Recovery from stress during exposure to videotaped outdoor environments.
AuthorParsons, Russ John.
KeywordsStress (Physiology) -- Testing.
Human beings -- Effect of stress on -- Testing.
MetadataShow full item record
PublisherThe University of Arizona.
RightsCopyright © is held by the author. Digital access to this material is made possible by the University Libraries, University of Arizona. Further transmission, reproduction or presentation (such as public display or performance) of protected items is prohibited except with permission of the author.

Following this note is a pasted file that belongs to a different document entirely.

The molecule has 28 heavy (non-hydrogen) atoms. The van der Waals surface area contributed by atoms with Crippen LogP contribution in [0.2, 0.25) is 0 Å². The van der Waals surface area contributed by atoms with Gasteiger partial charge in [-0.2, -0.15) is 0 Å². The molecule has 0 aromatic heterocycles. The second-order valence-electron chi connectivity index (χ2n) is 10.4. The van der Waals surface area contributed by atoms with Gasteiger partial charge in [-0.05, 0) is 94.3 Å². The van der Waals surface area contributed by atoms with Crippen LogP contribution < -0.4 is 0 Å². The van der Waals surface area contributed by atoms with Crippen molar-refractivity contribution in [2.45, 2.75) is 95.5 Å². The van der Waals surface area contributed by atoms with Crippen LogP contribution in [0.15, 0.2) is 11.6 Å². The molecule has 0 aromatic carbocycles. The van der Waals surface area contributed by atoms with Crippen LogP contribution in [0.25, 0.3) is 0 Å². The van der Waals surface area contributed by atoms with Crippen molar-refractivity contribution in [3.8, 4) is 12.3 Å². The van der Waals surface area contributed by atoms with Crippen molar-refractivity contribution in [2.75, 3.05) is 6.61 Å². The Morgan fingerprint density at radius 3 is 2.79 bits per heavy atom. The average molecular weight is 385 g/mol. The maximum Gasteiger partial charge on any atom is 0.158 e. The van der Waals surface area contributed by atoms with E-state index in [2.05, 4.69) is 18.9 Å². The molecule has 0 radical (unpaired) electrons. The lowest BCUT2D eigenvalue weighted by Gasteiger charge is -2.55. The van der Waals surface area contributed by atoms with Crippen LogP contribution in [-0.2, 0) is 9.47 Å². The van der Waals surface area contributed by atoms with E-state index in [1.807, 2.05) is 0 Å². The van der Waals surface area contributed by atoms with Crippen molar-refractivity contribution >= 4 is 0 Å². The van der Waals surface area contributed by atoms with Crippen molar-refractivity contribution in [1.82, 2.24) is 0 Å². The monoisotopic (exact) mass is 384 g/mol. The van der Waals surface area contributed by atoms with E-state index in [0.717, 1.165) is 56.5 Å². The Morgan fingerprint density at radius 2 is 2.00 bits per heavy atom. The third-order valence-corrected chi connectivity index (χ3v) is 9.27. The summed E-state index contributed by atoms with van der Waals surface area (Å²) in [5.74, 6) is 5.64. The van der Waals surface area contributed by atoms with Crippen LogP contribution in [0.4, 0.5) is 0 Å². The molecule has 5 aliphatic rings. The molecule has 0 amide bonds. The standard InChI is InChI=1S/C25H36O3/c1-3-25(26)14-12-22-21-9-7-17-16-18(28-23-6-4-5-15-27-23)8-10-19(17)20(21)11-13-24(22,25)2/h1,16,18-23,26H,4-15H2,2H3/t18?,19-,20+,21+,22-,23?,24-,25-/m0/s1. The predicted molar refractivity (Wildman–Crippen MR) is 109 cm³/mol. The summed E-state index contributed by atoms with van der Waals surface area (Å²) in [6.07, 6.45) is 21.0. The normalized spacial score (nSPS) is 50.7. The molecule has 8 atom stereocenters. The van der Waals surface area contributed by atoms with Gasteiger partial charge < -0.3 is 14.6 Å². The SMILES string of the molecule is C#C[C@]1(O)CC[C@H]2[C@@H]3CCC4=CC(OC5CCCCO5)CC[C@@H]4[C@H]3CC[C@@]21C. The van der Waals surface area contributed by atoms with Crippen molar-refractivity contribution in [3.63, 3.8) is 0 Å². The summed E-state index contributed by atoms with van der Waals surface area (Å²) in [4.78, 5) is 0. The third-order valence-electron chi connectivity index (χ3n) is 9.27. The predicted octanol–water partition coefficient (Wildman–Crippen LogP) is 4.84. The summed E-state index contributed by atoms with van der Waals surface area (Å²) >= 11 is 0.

AbstractThere is a long history of visual preferences for natural environments over urban environments, as well as beliefs in the restorative value of time spent in natural environments. Diverse theoretical perspectives, such as information overload, learning and evolutionary theories, can be used to help explain these preferences and beliefs, and early empirical research has found tentative support for them. The present study capitalizes on a recovery-from-stress experimental paradigm developed by Ulrich. Subjects are presented with a brief videotaped stressor followed by a brief videotaped outdoor environment while psychological and physiological indicators of arousal and emotion are monitored. In this study, two stressors and four environments were manipulated between subjects. The environments differed along two dimensions that were derived from visual preference research and theoretical predictions: whether they were natural or urban in character, and the presence or absence of a river. Physiological indicators of arousal included heart rate, skin conductance, respiration rate and salivary cortisol levels. Facial electromyographic (EMG) placements were used to assess the emotional valence of subjects' responding. The Zuckerman Inventory of Personal Responses (ZIPERS) was used to assess psychological responding. Analyses yielded a limited and occasionally inconsistent pattern of results. Many of the inconsistent responses to the environments were found across stressors, suggesting that either arousal level or the particular nature of the arousal generated by the two stressors may have interacted with the recovery environments. Despite these inconsistencies, the tentative conclusions that could be reached were generally consistent with past research and theoretical predictions. Evidence from the arousal variables suggested that the Nature and Water environments elicited less arousal during the recovery phase than did the Urban and Non-Water environments; and, there was corraboration or partial corraboration for each of these findings from the self-report data. Similarly, data from the EMG placements favored the Nature environments over the Urban environments, and in particular suggested that the Non-Water Natural (meadow) environment was less likely to produce negative emotions than the other environments. Again, this finding received some support from the self-report data. Possible explanations for the limited and occasionally inconsistent nature of the findings are offered in the discussion section, with the most likely candidate being the relatively attractive Urban environments used in this study compared to those used in past research.